"Flying Yankees - Black Lightning Squadron"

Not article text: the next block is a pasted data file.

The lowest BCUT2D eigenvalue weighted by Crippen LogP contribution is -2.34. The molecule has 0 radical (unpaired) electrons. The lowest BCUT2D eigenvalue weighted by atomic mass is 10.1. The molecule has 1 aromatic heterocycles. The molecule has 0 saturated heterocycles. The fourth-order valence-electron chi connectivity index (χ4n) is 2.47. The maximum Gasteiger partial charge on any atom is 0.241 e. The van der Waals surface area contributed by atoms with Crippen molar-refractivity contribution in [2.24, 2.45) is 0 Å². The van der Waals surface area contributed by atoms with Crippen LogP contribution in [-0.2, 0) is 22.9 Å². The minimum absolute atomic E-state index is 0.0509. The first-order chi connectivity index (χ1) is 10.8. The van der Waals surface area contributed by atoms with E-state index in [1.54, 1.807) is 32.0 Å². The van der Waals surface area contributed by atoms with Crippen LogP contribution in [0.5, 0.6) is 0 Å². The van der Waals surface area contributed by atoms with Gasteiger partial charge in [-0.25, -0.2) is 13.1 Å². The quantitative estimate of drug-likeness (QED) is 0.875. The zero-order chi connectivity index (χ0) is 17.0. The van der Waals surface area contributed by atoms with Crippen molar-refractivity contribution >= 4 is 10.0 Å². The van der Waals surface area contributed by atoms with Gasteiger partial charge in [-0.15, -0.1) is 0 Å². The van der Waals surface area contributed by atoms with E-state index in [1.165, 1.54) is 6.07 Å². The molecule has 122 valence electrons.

By Mr. Robert Bourlier The 118th Tactical Reconnaissance Squadron began World War Two as the 118th Observation Squadron, Connecticut National Guard, whose lineage dated back to World War One and service in France. The 118th was called to federal service in February 1941, and at the time of Pearl Harbor was stationed in Jacksonville, Florida after having been on maneuvers with Army ground forces for most of the year. After Pearl Harbor the 118th was moved to Charleston, SC and performed anti-submarine patrol duties along the Atlantic coast. After being relieved from anti-submarine patrol duties in August, 1942, the 118th returned to maneuvers with the Army throughout the South until June, 1943 when training for overseas deployment began in earnest. Redesignated the 118th Tactical Reconnaissance Squadron in August 1943 the squadron continued its preparations for combat. In October 1943 it was committed to the CBI with ultimate assignment to the 23d Fighter Group of the 14th Air Force. At this time the squadron received an influx of new pilots to replace the original pilots and other National Guard officer personnel who had been transferred from the unit, but many of the experienced NCOs and other enlisted personnel remained to form the nucleus of the ground support element that served the squadron so well in China. The squadron, commanded by Major Edward O. McComas, departed the U.S. in January 1944, arriving in India in February. The 118th, now equipped with P-40s rather then the P-51s they had trained in, was assigned to local airbase defense of the newly established B-29 bases at Chakulia and Kharagpur, India while the squadron Head Quarters was established at Gushkara, India. Though most of the pilots had transitioned through fighter RTU, most of their experience had been as tactical reconnaissance pilots, flying at low level and maneuvering to take pictures of the assigned targets. Flying P-40s and later P-51s with machine guns and bomb racks, the squadron was assigned a fighter role, with the reconnaissance role becoming a secondary mission. In late May 1944, the 118th was relieved of its base defense mission and on June 12, crossed the Hump from Chabua to Yunnanyi, losing one P-40 and the pilot in the process. Within a week the air element was conducting combat operations from Kweilin along with other squadrons of the 23d FG at Kweilin, Lingling and Liuchow. The rest of the squadron crossed the Hump by C-46, arriving in Chengkung, near Kunming, where the rear echelon would remain, providing support to the air element during operation from Kweilin and other forward bases in China. By mid July the 118th was operating alone from Ehr Tong airfield at Kweilin, as the 23d FG tried to stop the Japanese advance on its airfields in South Central China. With the fall of Kweilin the 118th moved to Liuchow. The 118th performed essentially in a fighter-bomber role against Japanese troops, material and their lines of communications. While still a secondary mission, there were a few memorable low-level tactical reconnaissance missions, usually in conjunction with fighter sweeps against Japanese airfields and installations. The 118th also began to receive their P-51B/C Mustangs and the F-6C reconnaissance version of the P-51, with their enhanced performance, range and maneuverability. The 118th remained at Liuchow until November 7, when the entire base was evacuated and destroyed in the face of imminent capture by the Japanese. The Japanese were about to conclude their campaign to neutralize the 14th Air Force bases and to secure their lines of communications to Indo-China. The 118th returned to Chengkung for a few days break from combat and to reorganize for the combat to come. Most of the initial group of pilots who had completed their 100 missions were rotated back to the United States while a new group was ready to take over. The CO, Major Ed McComas, due to illness and recurring physical problems, had flown far fewer missions then the other pilots. Still in command, he was eager to continue the battle and to add to his personal score of enemy airplanes destroyed, which now stood at two. His opportunity came on November 12, when the squadron air element moved to the forward airbase at Suichuan. From here the squadron would perform some of their most difficult but most productive missions, attacking shipping in Hong Kong harbor and airfields in the Shanghai area in January 1945. At the end of January, 1945 the 118th was forced to return to Chengkung as the Japanese completed their takeover of the East China airfields. They remained until April, when they moved to their new base at Laohwangping from where they were expected to help repel the Japanese advance on Chihkiang. However, pressure from the advancing U.S. forces in the Southwest and Central Pacific was forcing a general withdrawal of the Japanese from China. By July the air war in China was virtually over. There was much speculation about the future of the 118th, but all speculation ceased with the dropping of the atomic bombs on Hiroshima and Nagasaki and the ending of the war. With the cessation of hostilities the 118th once again moved, to Liuchow, where its primary mission was to reconnoiter and observe the withdrawal of Japanese troops from occupied areas and to prepare for their return to the United States. By October most of the pilots and other officers had been transferred to other squadrons of the 23d FG at Hangchow. There they remained until December when they left for home by ship from Shanghai, arriving in the U.S. in January 1946.The remainder of the men were transferred to other units to return to the U.S. by way of India and the Mediterranean to arrive at Camp Kilmer, NJ in November, 1945. The squadron was officially deactivated in China in late October 1945. It was soon returned to National Guard status where it survives today as the 118th Tactical Fighter Squadron, Connecticut Air National Guard located at Bradley Field, Windsor Locks, Connecticut. The 118th today flies the A-10 "Wart Hog" providing close air support for the ground commanders and a powerful tank bustin' capability. The 118th TRS served in China for only fifteen and one-half months and was engaged in strenuous combat for just over six of those months, June 1944 to January 1945, yet it compiled an enviable record during this time. The 118th produced three "Aces" in those six months, Capt. Oran S. Watts being the first and 1stLt Russell D. Williams the last, with each scoring five aerial victories and one ground victory. Lt Col Ed McComas, a very aggressive fighter pilot and a hard charging squadron commander, became the highest scoring pilot in the squadron with fourteen aerial victories, four destroyed on the ground and one Japanese destroyer in Victoria Harbor, Hong Kong. He scored all of his victories in only ten weeks beginning October 16, 1944 and ending December 24, 1944. His mission of December 23, 1944 on which he shot down five Japanese airplanes made him the only "Ace-in-a-day" in the 14th Air Force. His fourteen victories ranked him fourth overall in the 14th Air Force behind "Tex" Hill and LtCol "Chuck" Older (with victories while flying with the A.V.G. "Flying Tigers") and Major "Pappy" Herbst, all with 18 and a fraction victories.